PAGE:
Climatic Changes or Regional Human Activities? Explaining the Environmental Tragedy of Lake Urmia Desiccation
Sina Khatami: On the topic of climate change, there are two camps of politicians absolving themselves from responsibility. Politicians who deny or cast scepticism about the anthropogenic nature of climate change and/or its substantial implications; and those who blame climate change for the detrimental environmental impacts of their policies.
Posing the very question “climatic or regionally induced by humans?”, we investigated the dramatic drying of Lake Urmia over the past decades. Lake Urmia—a unique aquatic ecosystem and UNESCO designated Biosphere Reserve—has shrunk by around 80% of its volume compared to 1970s. Lake Urmia drying is a quintessential example of environmental tragedies happening around the globe.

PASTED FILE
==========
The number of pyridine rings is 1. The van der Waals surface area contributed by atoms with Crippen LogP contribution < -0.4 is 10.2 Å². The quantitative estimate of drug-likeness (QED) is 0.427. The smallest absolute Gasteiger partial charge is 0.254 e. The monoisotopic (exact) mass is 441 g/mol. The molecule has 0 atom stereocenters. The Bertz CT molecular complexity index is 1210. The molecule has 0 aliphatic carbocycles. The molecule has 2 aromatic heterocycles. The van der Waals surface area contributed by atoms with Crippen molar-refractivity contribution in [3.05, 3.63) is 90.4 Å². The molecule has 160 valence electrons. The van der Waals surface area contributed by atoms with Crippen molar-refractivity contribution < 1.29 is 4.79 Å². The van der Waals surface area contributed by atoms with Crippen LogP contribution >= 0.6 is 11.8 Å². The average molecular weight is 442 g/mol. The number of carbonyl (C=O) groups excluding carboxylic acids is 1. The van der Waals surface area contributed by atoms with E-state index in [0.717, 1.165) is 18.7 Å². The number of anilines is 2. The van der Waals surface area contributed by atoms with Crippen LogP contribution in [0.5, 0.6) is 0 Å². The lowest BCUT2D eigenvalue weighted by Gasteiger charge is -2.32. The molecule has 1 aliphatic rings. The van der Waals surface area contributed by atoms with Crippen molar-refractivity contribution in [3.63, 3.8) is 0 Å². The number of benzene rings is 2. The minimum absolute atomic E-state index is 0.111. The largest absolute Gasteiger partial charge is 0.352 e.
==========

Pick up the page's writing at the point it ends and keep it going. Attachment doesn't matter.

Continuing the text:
Analysing ground and satellite hydro-climatic data over the past five decades, we showed that the lake desiccation has been driven by aggressive and unsustainable expansion of agricultural activities and water withdrawals upstream, and that climatic factors have played only a small or negligible role so far. This seminar is based on our work, published in Journal of Hydrology: https://doi.org/10.1016/j.jhydrol.2018.12.004.
Sina received his MSc (summa cum laude) in Water Resources from Lund University, Sweden. His MSc thesis, “nonlinear chaotic and trend analyses of water level at Urmia Lake, Iran”, was awarded Sweden’s Best Master Thesis of the Year (2013) in Environmental Sciences. Sina is currently writing his PhD thesis at the Department of Infrastructure Engineering, University of Melbourne, on “improving conceptual hydrologic modelling under uncertainty”. His main areas of research are model evaluation, uncertainty, and the interaction of hydrology and society (socio-hydrology).